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            • #7
              Thanks for the help guys!

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              • #8
                This is just an aside, but I remember about 11-12 years ago Paul deThouars (I believe it was Paul). Put a 1/4 page add in black belt attacking the UFC for not allowing him to compete. He did challege the Gracies in the add but it was about the UFC. He said hhe was told his style was too brutal or something to that effect. Now This may have been hype for Silat or you cn buy into the rumor of teh early UFC I don't know. This post made me think of that. After that I borrowed one of his tapes it was very brutal, very good stuff!!

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                • #9
                  There are hundreds if not thousands of kinds of Silat. Some are internal. Some are external. Some fight exclusively on the ground. Others are long-range stand up styles. Some have a lot of Chinese influence. Others have little or none. Some are evasive. Others practice brutal conditioning that increases practitioners' bone density to the point where they can break others' bones with strikes. Remember that it's an archipelago we're talking about, thousands of mountainous islands where traffic was difficult up until very recently.

                  The system I practice is from Western Java. It concentrates on close-range standup fighting from boxing range to the clinch. It has groundwork but is weak on ground wrestling. Silat groundwork tends to be a little different because of knives. There's a lot of standard grappling that is a lot more dangerous when a blade or two is involved.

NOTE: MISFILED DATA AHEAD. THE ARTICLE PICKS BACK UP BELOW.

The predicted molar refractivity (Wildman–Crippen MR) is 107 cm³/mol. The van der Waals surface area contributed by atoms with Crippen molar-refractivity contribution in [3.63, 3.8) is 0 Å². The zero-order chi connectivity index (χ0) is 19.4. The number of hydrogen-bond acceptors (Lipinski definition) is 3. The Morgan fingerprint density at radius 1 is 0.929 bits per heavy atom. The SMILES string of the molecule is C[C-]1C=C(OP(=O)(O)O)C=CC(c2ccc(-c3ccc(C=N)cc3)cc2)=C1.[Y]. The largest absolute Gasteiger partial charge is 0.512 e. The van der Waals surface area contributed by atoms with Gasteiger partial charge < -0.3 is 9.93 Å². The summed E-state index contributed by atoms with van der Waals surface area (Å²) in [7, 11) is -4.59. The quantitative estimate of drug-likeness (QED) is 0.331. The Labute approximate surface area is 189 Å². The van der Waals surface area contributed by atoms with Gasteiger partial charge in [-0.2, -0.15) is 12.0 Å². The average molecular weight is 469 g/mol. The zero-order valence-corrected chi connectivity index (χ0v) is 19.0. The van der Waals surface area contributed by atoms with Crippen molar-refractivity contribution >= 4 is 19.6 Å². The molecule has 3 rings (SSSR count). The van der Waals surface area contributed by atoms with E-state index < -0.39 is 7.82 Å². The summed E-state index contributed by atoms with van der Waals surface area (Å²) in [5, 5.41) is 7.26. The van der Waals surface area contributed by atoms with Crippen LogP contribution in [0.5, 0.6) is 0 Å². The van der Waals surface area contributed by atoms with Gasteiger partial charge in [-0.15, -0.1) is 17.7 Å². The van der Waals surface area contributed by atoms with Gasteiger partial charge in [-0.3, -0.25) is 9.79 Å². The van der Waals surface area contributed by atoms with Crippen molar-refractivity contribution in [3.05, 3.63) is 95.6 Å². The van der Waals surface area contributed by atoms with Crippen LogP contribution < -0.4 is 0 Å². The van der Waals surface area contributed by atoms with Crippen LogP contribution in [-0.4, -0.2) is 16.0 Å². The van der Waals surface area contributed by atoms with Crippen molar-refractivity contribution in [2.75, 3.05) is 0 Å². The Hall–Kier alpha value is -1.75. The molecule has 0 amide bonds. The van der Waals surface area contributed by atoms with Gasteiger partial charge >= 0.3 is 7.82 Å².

Silat is largely weapons-based. There's a saying "There is no Silat without the knife." Other weapons include machetes, sticks, staves, cabang (something like a sai), whips, small hooked blades, clubs, spears and a number of other things. Each style has its own specialties. It tends to be a village or family art. Very few make their living at Silat. There's a government version with tournament TKD-style sporting rules and costumes. As far as I'm concerned it sucks flatus out of stillborn orangutans.

                  There's a lot of mystic BS associated with some lineages. Parts of Indonesia have a wide streak of animism which can come out in martial arts. I don't really know anything about that. My teacher is a Dutch-Indo Christian who doesn't have any truck with that sort of stuff. A lot of the woo-woo is simply good body mechanics, sensitivity and mental preparation.

                  The attitude tends to be pretty pragmatic - take him down, take him out. You don't have time to waste, and every extra second is a chance for you to get injured. If you're injured you can't work. If you can't work your family will starve.

                  AFAIK there aren't any Silat players active in MMA. Different goals. Different methods. Different concerns. A good friend of mine is supplementing a good MMA prospect's BJJ and Muay Thai with a little bit of Silat groundwork and the wrestling he learned growing up on the Mescalero Apache reservation. The guy was doing well in his gym and was starting to get fights. The Silat didn't make him superman, but it gave him a couple options that people weren't expecting. Of course, tricks only work until people catch onto them. His guard was a little unorthodox and tired the guy in it out a bit faster than usual. I'm not sure exactly what he was doing. He decided that making a living and finishing college was more important. There's just no helping some people